Exploring Japan: Strolling through Sensoji (Asakusa Kannon Temple)
I went to Asakusa quite a while ago and was totally blown away.
It was winter time and I had planned to spend some time at Asakusa. I had heard a lot about the area and it was definitely one of the top places to see when you go to Tokyo.
Being my usual lazy self, I was unprepared. I had only researched a little bit about the area so I didn't know exactly what to do or see. I didn't even have internet to look anything up. But I just knew I had to go see those giant lanterns at the temple. Yep, I'm a great traveller... haha
When I arrived, needless to say, I was lost. Thankfully it wasn't hard to find the temple. Just follow the crowd of noisy tourists and you'll be fine. I don't remember if I went on a weekday or during the weekend, but it was VERY crowded. Although, I believe it can get even more crowded on other days.
Below is the entrance I entered from. I can't read kanji that well, so I'm not sure what it says? It might say "Nakamise Shopping Street" but don't quote me on that. If there is anyone who knows what this says, don't hesitate to leave a comment below. ^^
Before getting to the main temple area, you have to walk through Nakamise Shopping Stree, the local market area. This is where you can find a number of different local snacks, local goods and souvenirs. I was more enthralled by the pretty signs hanging above the shops and crowds.
I tried my best to take pictures without all the people, but there's only so much I could capture. haha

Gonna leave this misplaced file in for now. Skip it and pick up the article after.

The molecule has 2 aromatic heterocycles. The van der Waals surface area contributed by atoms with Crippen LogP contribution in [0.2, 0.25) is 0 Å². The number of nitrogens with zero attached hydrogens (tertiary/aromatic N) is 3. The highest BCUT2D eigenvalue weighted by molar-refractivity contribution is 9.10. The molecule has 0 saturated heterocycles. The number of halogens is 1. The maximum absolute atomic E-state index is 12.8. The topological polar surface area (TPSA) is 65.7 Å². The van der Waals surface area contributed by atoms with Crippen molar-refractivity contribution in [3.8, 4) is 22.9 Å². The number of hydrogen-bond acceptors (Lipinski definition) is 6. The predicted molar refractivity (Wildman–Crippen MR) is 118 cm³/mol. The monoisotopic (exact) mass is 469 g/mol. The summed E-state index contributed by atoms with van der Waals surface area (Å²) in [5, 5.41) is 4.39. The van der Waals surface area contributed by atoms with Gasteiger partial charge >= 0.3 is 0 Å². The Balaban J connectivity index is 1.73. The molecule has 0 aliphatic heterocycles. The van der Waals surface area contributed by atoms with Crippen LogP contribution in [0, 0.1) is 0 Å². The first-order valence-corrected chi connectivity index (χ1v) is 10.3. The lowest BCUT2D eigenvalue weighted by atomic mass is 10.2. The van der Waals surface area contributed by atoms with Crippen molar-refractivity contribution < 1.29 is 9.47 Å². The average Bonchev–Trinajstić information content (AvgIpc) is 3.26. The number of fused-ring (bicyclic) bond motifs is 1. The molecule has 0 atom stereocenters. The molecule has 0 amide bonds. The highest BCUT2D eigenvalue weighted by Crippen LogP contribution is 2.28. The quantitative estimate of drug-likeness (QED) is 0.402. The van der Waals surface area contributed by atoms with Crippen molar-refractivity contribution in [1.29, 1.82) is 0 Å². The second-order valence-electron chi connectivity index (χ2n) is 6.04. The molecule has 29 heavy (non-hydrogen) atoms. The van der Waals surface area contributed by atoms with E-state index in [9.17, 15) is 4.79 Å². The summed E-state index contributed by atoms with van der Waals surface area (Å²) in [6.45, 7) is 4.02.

Below is a picture of a man making "taiyaki", which is a Japanese fish-shaped cake. Usually, it is stuffed with "anko" or red bean paste although there are many other flavours available. I wasn't sure if I was allowed to take pictures of the taiyaki and so I secretly snapped this picture......
Continuing down the road, I was finally able to make out the entrance to the temple, the Kaminarimon also known as the Kaminari Gate! As you can see there were quite a lot of people coming and going from the temple.
Past the Kaminarimon is Sensoji Temple. Sensoji temple's operating times are from 6am to 5pm and admission is free! The only things that do require money are the charms and fortunes you can get at the temple.
This is one of the most well-known of the temples in Tokyo and is also one of the oldest.
While the temple and its surroundings are absolutely beautiful in the wintertime, I'd definitely like to come back during spring or New Years. Although the New Year would mean I might need to brave hoards of people, I think it would be a cool experience.
More information about Asakusa:
To check out my other posts about Japan, click here.